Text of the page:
When I was born, the warlord asked my mother to wash her hands in fire, for surely if she'd been true to him the gods would prove her innocence. When she refused, he pushed her in. Flames clothed her, wrapped her in a shawl of woven sparks. But she wasn't harmed.
And the warlord was satisfied, not understanding what the gods have told him, what Zhar has told him. Zhar, who wanted his daughter to have a mother.
When I was three I dodged my keepers for the first time, dipped my pudgy baby arms into a cooking flame. And when the warlord saw me, skin as red as a battle-bloody moon, the interlocking tails of salamanders traced upon it in ink that comes from the inkwells of darkness—
Oh, they had thought Zhar a woman, as old and inconsequential for them as cinders of an abandoned campsite. But I have walked with my father many times, seen her arms shape the sun each morning on the edge of the newborn steppe.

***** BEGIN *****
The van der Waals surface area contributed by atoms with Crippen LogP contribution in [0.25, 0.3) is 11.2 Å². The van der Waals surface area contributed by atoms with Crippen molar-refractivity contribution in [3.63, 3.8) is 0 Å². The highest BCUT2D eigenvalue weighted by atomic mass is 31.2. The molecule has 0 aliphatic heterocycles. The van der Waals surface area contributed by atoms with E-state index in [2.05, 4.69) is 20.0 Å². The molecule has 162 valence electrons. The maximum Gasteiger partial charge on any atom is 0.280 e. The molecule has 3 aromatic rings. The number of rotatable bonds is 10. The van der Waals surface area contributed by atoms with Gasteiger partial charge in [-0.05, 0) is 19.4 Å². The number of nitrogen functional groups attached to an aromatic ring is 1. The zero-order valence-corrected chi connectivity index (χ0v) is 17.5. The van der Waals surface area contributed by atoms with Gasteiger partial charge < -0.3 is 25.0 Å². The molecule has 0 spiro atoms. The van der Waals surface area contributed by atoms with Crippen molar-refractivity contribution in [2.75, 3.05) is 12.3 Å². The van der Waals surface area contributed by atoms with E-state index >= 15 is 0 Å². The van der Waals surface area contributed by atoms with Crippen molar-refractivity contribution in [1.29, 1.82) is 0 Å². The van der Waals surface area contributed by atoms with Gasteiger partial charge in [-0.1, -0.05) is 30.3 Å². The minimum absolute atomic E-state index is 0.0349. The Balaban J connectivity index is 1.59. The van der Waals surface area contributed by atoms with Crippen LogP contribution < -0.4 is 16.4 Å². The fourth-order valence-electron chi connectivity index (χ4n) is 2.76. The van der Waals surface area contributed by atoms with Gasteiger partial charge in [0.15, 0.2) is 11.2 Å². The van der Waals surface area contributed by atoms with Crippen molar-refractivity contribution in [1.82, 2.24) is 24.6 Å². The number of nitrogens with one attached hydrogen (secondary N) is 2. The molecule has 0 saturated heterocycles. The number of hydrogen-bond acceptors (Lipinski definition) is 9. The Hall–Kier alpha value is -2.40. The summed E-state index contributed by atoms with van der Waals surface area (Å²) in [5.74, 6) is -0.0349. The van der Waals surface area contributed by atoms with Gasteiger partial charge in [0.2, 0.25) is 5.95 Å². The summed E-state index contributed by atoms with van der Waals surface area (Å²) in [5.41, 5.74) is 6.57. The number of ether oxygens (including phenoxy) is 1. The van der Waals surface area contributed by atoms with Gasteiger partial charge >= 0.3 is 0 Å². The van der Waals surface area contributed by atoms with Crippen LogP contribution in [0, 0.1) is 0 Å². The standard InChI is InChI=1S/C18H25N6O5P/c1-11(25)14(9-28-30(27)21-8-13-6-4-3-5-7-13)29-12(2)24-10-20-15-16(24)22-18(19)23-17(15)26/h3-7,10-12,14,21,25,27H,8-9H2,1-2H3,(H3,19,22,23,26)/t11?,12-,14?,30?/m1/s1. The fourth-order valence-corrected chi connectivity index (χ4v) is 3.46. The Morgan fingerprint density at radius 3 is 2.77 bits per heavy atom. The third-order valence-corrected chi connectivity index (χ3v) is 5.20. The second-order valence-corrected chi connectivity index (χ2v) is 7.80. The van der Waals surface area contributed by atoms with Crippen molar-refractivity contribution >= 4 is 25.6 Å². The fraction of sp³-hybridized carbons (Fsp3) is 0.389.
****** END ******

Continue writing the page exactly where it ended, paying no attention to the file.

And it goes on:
And let me tell you, I will never be far from my father, never journey beyond the circle of her warmth; for everywhere there is a flame I rise within it, my body burnished scales, a shawl of sparks over a story I have never told.
My mother's secret.
Fell from the firmament
star after star into sizzling sea;
it withered and quieted
leaving behind it nothing but amber.
I have been wandering
armed with the seven-edged dirk of my star,
belted in cinnabar
over my skin that fire won't burn.
Called on my burning by an ancient and watery name,
corralled the yearning of all of my oceans to surface again.
All of that yearning to live on in burning,
tame in your hearths but not in my heart;
all of that burning to anchor the yearning that coils and encircles my heart.